John Walker (scholar)
John Walker (1692?–1741) was an English classical scholar, a collaborator of Richard Bentley.
He was son of Thomas Walker of Huddersfield, and was educated, like Richard Bentley, at Wakefield School, where he was under Edward Clarke. He entered Trinity College, Cambridge, as a pensioner on 24 May 1710, at the age of seventeen. He was Craven scholar in 1712. He graduated B.A. in 1713, and was elected minor fellow on 28 September 1716. He took his M.A., and was elected socius major and sublector tertius in 1717.
In 1719 he went to Paris, as Bentley's emissary, to collect readings for a proposed Græco-Latin New Testament, which had been projected by Bentley about 1716. J. J. Wetstein had been employed on the project, but had returned to Switzerland. Walker was well received at Paris, especially by the Maurists; after some suspicion of a clash of literary interests between their project for an edition of the Versio Itala and Bentley's undertaking, Walker received co-operation, especially from Vincent Thuillier, Pierre Sabatier, Simon Mopinot, and Bernard de Montfaucon. He remained in Paris for nearly a year. Walker collated the whole New Testament in five Latin manuscripts at Paris, and part of it in nine others, besides noting the readings of four Tours manuscripts collated by Léon Chevallier, which were given him by Sabatier. Next year (1721) he returned to Paris, this time to collate Greek texts. The winter of 1721-2 was, however, spent in Brussels in the company of Charles Graham, 3rd Viscount Preston (died 1739). Here Walker collated the manuscript of Arnobius and Minucius Felix, and the Corsendonk Greek Testament, and succeeded in identifying many of the manuscripts used by Lucas Brugensis. When the fear of the plague had abated, Walker returned to Paris, and seems to have remained there till 1723.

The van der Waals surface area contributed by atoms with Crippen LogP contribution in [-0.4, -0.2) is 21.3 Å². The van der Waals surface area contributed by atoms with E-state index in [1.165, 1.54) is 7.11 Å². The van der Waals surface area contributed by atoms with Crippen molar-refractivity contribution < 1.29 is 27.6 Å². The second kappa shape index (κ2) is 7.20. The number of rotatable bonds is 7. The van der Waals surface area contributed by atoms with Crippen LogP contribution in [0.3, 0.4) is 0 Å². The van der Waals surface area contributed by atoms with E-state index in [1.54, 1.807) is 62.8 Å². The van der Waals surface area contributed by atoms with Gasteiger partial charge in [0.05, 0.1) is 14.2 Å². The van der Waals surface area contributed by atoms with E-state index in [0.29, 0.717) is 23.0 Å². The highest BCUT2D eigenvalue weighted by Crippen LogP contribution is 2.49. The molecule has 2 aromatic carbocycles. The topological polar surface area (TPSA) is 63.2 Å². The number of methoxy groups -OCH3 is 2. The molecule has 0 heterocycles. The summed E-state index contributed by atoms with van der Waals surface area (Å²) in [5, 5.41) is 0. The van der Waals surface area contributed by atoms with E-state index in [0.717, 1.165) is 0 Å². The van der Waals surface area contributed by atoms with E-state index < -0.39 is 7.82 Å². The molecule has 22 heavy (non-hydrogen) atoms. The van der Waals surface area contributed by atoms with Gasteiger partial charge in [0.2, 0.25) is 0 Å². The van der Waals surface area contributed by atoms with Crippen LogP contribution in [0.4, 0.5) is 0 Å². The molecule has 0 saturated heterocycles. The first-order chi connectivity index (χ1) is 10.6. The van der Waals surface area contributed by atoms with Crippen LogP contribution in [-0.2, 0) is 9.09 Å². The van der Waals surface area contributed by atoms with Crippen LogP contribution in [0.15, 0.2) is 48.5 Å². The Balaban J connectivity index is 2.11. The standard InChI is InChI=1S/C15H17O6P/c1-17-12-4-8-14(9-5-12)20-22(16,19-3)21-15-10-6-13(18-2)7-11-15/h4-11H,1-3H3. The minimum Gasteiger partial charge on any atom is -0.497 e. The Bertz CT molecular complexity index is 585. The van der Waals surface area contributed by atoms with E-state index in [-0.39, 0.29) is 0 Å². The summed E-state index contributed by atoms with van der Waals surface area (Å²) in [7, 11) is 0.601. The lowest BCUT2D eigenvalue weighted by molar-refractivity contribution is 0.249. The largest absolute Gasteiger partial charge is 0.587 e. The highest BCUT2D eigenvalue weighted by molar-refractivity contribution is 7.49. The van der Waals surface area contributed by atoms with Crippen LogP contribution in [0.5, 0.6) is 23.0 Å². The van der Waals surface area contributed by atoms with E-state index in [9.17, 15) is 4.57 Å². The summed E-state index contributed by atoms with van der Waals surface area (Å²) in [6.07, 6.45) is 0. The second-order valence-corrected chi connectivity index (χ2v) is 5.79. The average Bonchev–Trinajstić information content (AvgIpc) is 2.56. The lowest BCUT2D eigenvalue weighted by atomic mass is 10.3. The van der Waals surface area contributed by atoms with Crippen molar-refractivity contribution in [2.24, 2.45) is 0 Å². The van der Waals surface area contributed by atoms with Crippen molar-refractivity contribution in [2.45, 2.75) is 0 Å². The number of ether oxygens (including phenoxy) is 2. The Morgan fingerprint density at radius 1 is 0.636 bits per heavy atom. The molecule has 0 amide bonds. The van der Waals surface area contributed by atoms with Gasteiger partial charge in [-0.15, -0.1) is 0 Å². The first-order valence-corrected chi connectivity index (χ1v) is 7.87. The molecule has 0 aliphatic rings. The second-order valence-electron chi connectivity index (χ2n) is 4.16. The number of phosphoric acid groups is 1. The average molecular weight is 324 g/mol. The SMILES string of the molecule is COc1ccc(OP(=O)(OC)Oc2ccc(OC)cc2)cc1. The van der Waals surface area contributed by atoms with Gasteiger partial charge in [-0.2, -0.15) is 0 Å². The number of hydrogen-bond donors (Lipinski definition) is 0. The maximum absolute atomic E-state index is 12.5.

Walker also collated a number of manuscripts of Archbishop William Wake. Altogether Walker seems to have collated some seventy-eight Greek manuscripts, containing the whole or parts of the New Testament.
Subsequently he became dean and rector of Bocking, Essex, in the archbishop's patronage, 15 November 1725. He became chancellor of the diocese of St David's on 17 July 1727. His marriage followed six months later, 26 January 1728. He was made D.D. under royal commission (together with Richard Walker the vice-master) on 25 April 1728. Wake appointed him archdeacon of Hereford on 3 February 1729, and on 12 December 1730 rector of St. Mary Aldermary; he also became incumbent of St Thomas the Apostle in the same year.
Walker made emendations of Cicero's De Natura Deorum, printed at the end of the edition of John Davies, President of Queens' College, Cambridge in 1718, and mentioned in the preface. Zachary Pearce also incorporated some notes of Walker's in his edition of the De Officiis in 1745. While working for the New Testament he also helped Bentley with various readings of manuscripts of Suetonius and Cicero's Tusculans. For his own part he was preparing an edition of Arnobius, and left his materials to Richard Mead.
The collapse of his major literary project with Bentley was for reasons that are unclear. In any case Walker's death was followed shortly by Bentley's.
Walker married in 1728 Charlotte Sheffield, one of the three illegitimate daughters of John Sheffield, 1st Duke of Buckingham and Normanby (died 1721), by Frances Stewart, who later married Hon. Oliver Lambart; these daughters (and their brother) took the name of Sheffield under their father's will. Charlotte Walker had a fortune of some £6,000, and bore her husband six sons and four daughters. One of their sons, Henry, became fellow of King's College, Cambridge (B.A. 1757, M.A. 1760).
This article incorporates text from a publication now in the public domain: Sidney Lee, ed. (1901). "Walker, John (1692?-1741)". Dictionary of National Biography, 1901 supplement. London: Smith, Elder & Co.